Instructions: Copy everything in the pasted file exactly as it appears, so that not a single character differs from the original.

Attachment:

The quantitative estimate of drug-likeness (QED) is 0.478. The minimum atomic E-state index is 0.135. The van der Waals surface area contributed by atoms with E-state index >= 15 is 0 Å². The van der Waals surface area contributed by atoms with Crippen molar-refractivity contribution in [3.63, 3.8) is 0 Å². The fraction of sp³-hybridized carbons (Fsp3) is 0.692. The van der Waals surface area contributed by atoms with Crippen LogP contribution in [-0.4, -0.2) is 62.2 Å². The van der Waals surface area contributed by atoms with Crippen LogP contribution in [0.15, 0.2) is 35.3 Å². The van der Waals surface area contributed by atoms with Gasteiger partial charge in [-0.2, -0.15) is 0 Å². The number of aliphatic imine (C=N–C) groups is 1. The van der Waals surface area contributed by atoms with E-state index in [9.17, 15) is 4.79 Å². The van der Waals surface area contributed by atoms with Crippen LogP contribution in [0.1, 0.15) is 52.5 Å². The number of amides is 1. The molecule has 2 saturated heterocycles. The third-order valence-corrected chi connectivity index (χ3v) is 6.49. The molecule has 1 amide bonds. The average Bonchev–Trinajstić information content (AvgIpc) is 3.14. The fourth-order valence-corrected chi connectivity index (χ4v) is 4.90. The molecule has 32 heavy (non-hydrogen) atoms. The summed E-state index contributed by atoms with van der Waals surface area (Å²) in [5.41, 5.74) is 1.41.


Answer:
The quantitative estimate of drug-likeness (QED) is 0.478. The minimum atomic E-state index is 0.135. The van der Waals surface area contributed by atoms with E-state index >= 15 is 0 Å². The van der Waals surface area contributed by atoms with Crippen molar-refractivity contribution in [3.63, 3.8) is 0 Å². The fraction of sp³-hybridized carbons (Fsp3) is 0.692. The van der Waals surface area contributed by atoms with Crippen LogP contribution in [-0.4, -0.2) is 62.2 Å². The van der Waals surface area contributed by atoms with Crippen LogP contribution in [0.15, 0.2) is 35.3 Å². The van der Waals surface area contributed by atoms with Gasteiger partial charge in [-0.2, -0.15) is 0 Å². The number of aliphatic imine (C=N–C) groups is 1. The van der Waals surface area contributed by atoms with E-state index in [9.17, 15) is 4.79 Å². The van der Waals surface area contributed by atoms with Crippen LogP contribution in [0.1, 0.15) is 52.5 Å². The number of amides is 1. The molecule has 2 saturated heterocycles. The third-order valence-corrected chi connectivity index (χ3v) is 6.49. The molecule has 1 amide bonds. The average Bonchev–Trinajstić information content (AvgIpc) is 3.14. The fourth-order valence-corrected chi connectivity index (χ4v) is 4.90. The molecule has 32 heavy (non-hydrogen) atoms. The summed E-state index contributed by atoms with van der Waals surface area (Å²) in [5.41, 5.74) is 1.41.